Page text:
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This is what job creation looks like in liberal land

Unbelievable. How the left’s policies creates jobs on display! More government work that just sucks cash from the productive sector:

Economic woes have forced at least one city agency into a hiring spree — adding more workers to process the demand for food stamps and other assistance. The Human Resources Administration added more than 100 workers last July and plans to hire another 100 to serve the burgeoning number of New Yorkers applying for food stamps and rent assistance at their offices, according to the Daily News.

About 1.8 million New Yorkers are now on food stamps, which marks nearly a 65 percent increase from four years ago, according to city records. The increase in applicants has led to overcrowding at HRA offices throughout the city, and the agency said at a council hearing Tuesday that it had to hire scores of new workers and supervisors to manage the situation.

Yeah baby! We need more of these policies that force others to become dependant on government to solve our big jobs problem. You can not make this shit up to show how big of a failure the left’s way of doing things really is. Queue the people angry at me for being so insensitive to the needy, while completely ignoring the fact so many are needy precisely because of other such policies & priorities on the left.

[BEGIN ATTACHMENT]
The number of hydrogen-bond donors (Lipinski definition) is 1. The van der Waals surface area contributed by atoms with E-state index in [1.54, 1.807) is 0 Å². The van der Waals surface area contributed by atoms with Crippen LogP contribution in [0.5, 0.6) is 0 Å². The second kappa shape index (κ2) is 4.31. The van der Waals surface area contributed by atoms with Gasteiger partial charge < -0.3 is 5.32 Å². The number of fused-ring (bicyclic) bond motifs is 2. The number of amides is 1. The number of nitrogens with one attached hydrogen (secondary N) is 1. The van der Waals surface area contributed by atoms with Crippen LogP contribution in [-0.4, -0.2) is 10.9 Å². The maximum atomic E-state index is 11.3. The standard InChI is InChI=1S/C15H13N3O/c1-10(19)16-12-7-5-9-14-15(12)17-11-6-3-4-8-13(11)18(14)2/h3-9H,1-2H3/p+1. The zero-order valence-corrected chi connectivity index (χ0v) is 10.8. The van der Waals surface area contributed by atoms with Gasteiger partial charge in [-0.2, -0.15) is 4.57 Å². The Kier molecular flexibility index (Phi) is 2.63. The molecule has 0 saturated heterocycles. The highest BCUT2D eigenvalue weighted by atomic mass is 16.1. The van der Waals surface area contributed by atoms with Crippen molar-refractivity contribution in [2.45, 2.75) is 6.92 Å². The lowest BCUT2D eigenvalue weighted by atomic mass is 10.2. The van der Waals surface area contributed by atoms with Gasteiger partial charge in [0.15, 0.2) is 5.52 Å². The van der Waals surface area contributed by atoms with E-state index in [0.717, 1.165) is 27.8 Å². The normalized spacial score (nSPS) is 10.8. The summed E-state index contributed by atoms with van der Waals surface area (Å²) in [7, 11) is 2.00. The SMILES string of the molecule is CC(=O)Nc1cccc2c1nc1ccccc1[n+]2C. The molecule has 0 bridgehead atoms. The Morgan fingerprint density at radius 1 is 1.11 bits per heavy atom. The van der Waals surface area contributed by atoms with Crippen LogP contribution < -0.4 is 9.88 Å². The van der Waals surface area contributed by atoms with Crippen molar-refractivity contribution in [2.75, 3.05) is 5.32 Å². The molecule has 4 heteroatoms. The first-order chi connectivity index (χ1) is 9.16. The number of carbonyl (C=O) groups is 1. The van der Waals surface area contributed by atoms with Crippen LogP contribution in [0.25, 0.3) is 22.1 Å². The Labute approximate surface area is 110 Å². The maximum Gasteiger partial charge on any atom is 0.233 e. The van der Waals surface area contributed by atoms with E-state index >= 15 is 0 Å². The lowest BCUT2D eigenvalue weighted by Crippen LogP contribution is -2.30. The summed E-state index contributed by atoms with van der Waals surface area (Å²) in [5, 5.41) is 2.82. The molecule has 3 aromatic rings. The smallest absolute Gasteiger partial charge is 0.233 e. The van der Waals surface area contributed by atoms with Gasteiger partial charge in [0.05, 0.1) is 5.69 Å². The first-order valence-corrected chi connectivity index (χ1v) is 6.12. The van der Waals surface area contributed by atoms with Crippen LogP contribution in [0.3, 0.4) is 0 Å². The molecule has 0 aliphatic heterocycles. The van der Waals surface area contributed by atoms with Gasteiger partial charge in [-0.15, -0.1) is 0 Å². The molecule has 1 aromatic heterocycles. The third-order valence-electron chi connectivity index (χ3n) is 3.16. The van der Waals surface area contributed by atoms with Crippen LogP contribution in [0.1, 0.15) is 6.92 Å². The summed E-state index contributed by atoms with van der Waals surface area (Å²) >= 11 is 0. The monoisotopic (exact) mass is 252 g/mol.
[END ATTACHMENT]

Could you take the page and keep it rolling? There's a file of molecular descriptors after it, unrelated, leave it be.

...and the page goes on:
For three years now they have blamed Bush for a bad economy they got “handed”. For the first two years after that, when they controlled both organs of congress with clear majorities and the WH, the priority was to implement costly and damaging policies intended to turn America into another Western European shithole nanny state. The last year has been spent blocking any real attempts to change the damage they caused in those first 2 years. This year looks to be more of the same, with things that provide great political sound bites to pre-empt any real action to address the disastrous consequences of the left’s reign of terror. Queue the morons that want to pretend the $5 trillion tacked on, in just the last 3 years, to the $10 trillion it took over 200 years to amass, was because of defense spending and not the massive bloated nanny state spending that was priority one for the crowd that wants to fundamentally change America. But it is all good. It’s being done to make things fair. Equal misery for all the plebes!

This is what “Hope & Change” looks like. Get used to it, and expect worse, if these class warriors are left in power for another 4 years. Ain’t this stuff all great? We need a lot fewer of the4se kinds of jobs created. Not more.

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  1. davidst says:

    I think welfare is unavoidable as long as we maintain a strong fiat dollar instead of a sound monetary policy. Perhaps the policies of the last 40 years were the best of several bad options, but it’s definitely time to end them now. In other words, I hope you are all supporting Ron Paul.

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  2. Seattle Outcast says: